Published: April 27, 2020
While we hope that our users won't use the client anymore, it still accounts for a fair percentage of the market share. According to Litmus, Outlook and Outlook.com account for about 11.4% of all users. I recommend viewing analytics using your ESP or a service like Litmus to see what your subscribers are using.
At my current workplace in the fashion retail industry, we found that Outlook and its variants only accounted for about 1% of our subscribers—leaving us with the option to not sweat over how our email appears in Outlook. A B2B company might find a different scenario as most of their subscribers may open at work where Outlook is commonly used as an enterprise solution.
We use Outlook conditionals to target and provide special code for Outlook.
Start an Outlook conditional:
End an Outlook conditional:
Anything between these tags will only be executed in Outlook clients. In the example below, Outlook users would have a table rendered along with a paragraph tag stating "You can only see this message in Outlook."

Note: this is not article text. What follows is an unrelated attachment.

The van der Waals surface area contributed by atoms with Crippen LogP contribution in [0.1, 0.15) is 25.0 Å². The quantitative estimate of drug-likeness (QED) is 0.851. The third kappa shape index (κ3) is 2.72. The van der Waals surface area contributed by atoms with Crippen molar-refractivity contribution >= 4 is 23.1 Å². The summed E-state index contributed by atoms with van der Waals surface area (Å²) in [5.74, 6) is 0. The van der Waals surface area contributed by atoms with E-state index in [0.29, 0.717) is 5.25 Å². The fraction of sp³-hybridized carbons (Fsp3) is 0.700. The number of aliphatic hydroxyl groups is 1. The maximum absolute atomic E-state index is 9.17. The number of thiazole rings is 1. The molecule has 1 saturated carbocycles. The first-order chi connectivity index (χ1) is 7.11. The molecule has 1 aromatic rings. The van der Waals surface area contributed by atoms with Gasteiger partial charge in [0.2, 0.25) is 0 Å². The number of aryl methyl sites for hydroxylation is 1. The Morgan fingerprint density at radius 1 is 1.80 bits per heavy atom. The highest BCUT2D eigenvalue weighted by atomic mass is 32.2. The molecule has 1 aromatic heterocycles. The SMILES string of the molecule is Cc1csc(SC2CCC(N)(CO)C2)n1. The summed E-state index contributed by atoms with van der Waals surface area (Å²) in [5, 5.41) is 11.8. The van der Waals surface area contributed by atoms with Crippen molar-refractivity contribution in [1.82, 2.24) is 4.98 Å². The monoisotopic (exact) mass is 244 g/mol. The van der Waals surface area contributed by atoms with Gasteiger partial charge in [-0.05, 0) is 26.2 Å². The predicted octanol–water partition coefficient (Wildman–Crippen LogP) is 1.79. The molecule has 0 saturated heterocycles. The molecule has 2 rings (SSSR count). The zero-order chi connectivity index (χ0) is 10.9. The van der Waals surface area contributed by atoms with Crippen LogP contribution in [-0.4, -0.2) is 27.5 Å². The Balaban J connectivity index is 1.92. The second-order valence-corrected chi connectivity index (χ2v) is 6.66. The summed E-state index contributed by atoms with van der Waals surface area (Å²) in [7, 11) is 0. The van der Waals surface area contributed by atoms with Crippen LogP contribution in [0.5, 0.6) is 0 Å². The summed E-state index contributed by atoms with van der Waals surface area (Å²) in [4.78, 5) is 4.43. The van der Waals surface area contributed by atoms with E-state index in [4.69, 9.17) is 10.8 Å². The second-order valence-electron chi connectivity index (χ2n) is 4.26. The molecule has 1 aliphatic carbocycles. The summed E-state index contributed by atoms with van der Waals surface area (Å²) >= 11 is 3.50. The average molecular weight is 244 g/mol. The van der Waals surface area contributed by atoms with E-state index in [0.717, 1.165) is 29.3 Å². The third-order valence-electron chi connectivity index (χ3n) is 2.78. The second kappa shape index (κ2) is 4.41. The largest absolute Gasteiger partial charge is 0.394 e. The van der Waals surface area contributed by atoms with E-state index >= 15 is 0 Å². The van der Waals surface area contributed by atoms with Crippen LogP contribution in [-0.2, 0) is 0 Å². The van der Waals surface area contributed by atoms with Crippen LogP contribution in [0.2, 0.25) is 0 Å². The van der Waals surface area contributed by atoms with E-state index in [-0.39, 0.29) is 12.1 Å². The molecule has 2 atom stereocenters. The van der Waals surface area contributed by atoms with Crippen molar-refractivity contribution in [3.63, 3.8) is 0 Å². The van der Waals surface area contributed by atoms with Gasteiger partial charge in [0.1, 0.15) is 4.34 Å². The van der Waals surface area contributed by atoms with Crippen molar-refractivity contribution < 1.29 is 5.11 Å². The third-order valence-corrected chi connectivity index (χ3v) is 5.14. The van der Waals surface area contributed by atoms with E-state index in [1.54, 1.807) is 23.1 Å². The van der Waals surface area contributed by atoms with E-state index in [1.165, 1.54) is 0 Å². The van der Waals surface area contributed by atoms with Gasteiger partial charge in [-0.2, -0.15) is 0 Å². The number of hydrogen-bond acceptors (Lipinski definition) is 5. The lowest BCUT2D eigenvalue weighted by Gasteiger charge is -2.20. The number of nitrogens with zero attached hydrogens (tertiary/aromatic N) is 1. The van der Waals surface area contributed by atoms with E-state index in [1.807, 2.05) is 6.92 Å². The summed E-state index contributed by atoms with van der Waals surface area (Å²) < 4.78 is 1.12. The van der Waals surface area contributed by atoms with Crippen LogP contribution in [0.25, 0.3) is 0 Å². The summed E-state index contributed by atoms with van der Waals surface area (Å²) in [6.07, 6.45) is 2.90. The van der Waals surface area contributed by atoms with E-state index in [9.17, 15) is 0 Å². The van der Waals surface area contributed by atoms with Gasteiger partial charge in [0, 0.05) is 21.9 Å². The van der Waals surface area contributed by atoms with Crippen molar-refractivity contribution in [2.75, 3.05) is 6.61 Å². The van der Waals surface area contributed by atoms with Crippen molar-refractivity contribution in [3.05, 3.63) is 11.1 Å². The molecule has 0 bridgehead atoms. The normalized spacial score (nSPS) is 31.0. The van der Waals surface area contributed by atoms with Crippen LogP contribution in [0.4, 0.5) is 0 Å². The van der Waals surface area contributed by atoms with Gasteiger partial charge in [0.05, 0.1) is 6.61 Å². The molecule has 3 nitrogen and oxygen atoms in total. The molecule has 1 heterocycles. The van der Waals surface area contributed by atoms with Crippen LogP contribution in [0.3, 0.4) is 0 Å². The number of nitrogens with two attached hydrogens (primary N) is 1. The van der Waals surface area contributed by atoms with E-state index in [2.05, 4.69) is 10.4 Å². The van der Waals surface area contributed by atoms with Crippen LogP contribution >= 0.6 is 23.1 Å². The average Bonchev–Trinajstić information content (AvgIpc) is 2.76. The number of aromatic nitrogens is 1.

<!--[if mso]> <table> <tr> <p>You can only see this message in Outlook</p> </tr> </table> <![endif]-->
Target versions greater than or equal to X version:
<!--[if gte mso X]>
Target versions greater than X version:
<!--[if gt mso X]>
Target versions less than or equal to X version:
<!--[if lte mso X]>
Target versions less than X version:
<!--[if lt mso X]>
mso 9 = Outlook 2000
mso 10 = Outlook XP/2002
mso 11 = Outlook 2003
mso 12 = Outlook 2007
mso 14 = Outlook 2010
mso 15 = Outlook 2013
mso 16 = Outlook 2016, Outlook 2019, Office 365
Campaign Monitor has a pretty lengthy breakdown of CSS support—you can view the whole list here.
To help you out, I put together this list of the essentials.
*Note, many of these are buggy and can vary by version of Outlook.